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Tuesday, July 9, 2013

Muslim Brotherhood Rejects Egypt Transition Timetable

Officials in toppled Egyptian president Mohammed Morsi’s party, the Muslim Brotherhood (MB), have strongly rejected a timetable set for new elections in the country by caretaker leader Adly Mansour, branding it “invalid and illegitimate”. The timetable would see a panel formed within two weeks to review the constitution, with amendments put to a referendum in four months. New parliamentary elections would be held in early 2014 and presidential elections would be held as soon as the new parliament convened. Issam el-Erian, deputy chairman of the party, said the timetable amounted to a “constitutional decree by a man appointed by putchists” which took Egypt “back to square one”. Brotherhood spokesman Gehad el-Haddad said that more protests and sit-ins would be held across the country in memory of the more than 50 Morsi supporters killed on Monday in front of the barracks where the former president is believed to be held in Cairo.

Spanish PM Rajoy Hit by Corruption Scandal

Spanish Prime Minister Mariano Rajoy has once again been implicated in a corruption scandal by a document published by El Mundo newspaper which apparently shows illegal payments made to him while he was a minister in the cabinet of former prime minister José Maria Aznar. He is alleged to have received two payments of 2.1 million pesetas, or €12,600 in 1998. The scandal had first been ignited by documents revealed by El País in January, which purported to show secret slush fund payments made to a number of ruling Popular Party (PP) officials between the years of 1997 and 1999. Such payments were outlawed by Spain in 1995 when a law made it illegal to make supplementary payments to members of the government. A PP spokesman said that it did not recognise the documents, adding that “it does not know of the notes nor their content, and it does not in any way recognise them as the accounts of this political organisation”. They were  supposedly part of accounting ledgers compiled by former party treasurer Luis Barcenas, who is now facing corruption charges. The prime minister’s office did not comment on the documents published by El Mundo.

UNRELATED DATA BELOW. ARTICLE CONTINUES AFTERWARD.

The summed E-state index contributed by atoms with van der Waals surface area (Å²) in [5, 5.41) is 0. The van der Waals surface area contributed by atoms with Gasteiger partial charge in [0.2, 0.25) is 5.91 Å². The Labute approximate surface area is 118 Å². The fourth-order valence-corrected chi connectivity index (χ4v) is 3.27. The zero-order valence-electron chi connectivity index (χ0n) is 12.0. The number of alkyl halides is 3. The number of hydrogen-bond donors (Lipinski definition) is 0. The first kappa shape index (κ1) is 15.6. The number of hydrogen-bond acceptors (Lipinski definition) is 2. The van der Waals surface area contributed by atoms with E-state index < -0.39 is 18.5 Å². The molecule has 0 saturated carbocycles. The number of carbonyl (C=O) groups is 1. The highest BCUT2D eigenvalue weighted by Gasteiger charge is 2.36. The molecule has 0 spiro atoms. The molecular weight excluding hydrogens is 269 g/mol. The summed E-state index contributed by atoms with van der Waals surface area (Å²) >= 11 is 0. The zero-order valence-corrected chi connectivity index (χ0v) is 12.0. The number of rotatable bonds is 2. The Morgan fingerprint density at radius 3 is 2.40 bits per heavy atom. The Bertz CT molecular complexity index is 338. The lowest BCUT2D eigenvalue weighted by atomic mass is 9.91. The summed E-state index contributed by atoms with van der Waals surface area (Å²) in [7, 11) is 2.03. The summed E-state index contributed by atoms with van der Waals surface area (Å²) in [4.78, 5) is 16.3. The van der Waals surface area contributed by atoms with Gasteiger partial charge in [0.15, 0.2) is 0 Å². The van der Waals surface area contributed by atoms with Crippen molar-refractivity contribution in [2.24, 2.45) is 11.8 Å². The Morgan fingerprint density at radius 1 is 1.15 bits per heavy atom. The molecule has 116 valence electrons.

More Than 50 Hurt by Bomb Blast in Hezbollah Stronghold in Beirut

A car bomb exploded in a Hezbollah stronghold in the Lebanese capital Beirut, wounding 53 people on Tuesday. Most were women and children out shopping in the last day before the Islamic month of Ramadan begins. There were no fatalities, according to Health Minister Hassan Khalil, and none of those hit by the bomb were seriously wounded. The blast happened close to a shopping mall in Bir al-Abed, home to Hezbollah officials and their offices, but the damage could not be verified because gunmen belonging to the Islamist group only allowed reporters belonging Hezbollah’s Al Manar TV channel to get close to the area. Interior Minister Marwan Charbel said the attack was aimed at “creating strife” in the country, as it could be linked to the sectarian fighting in Syria, where the Hezbollah has been supporting the forces of President Bashar al-Assad. “This is the work of agents trying to create strife in Lebanon”, said Hezbollah parliamentary deputy Ali Meqdad.

IMF Lowers Global Growth Forecast By 0.2 Percent

The International Monetary Fund (IMF) lowered its global economic growth forecast for 2013 for the fifth consecutive time on Tuesday, citing weaker emerging-market economies and growing recession in the eurozone. According to the projections, the world’s economy should grow 3.1 percent in the current year, while the estimate made in April was of growth of 3.3 percent. Lower demand, increased financial market volatility and rising interest rates should lead to capital outflows, equity price declines, rising local yields and currency depreciation, said the IMF. The institution raised the forecast for the UK from 0.7 percent to 0.9 percent, which according to the British Treasury shows that the economy was moving from “rescue to recovery”. However, the IMF’s overall warning was that all major economies should undergo structural reforms to stimulate growth and reverse financial fragmentation. The growth projection for 2014 is set at 3.8 percent, also down 0.2 percent.

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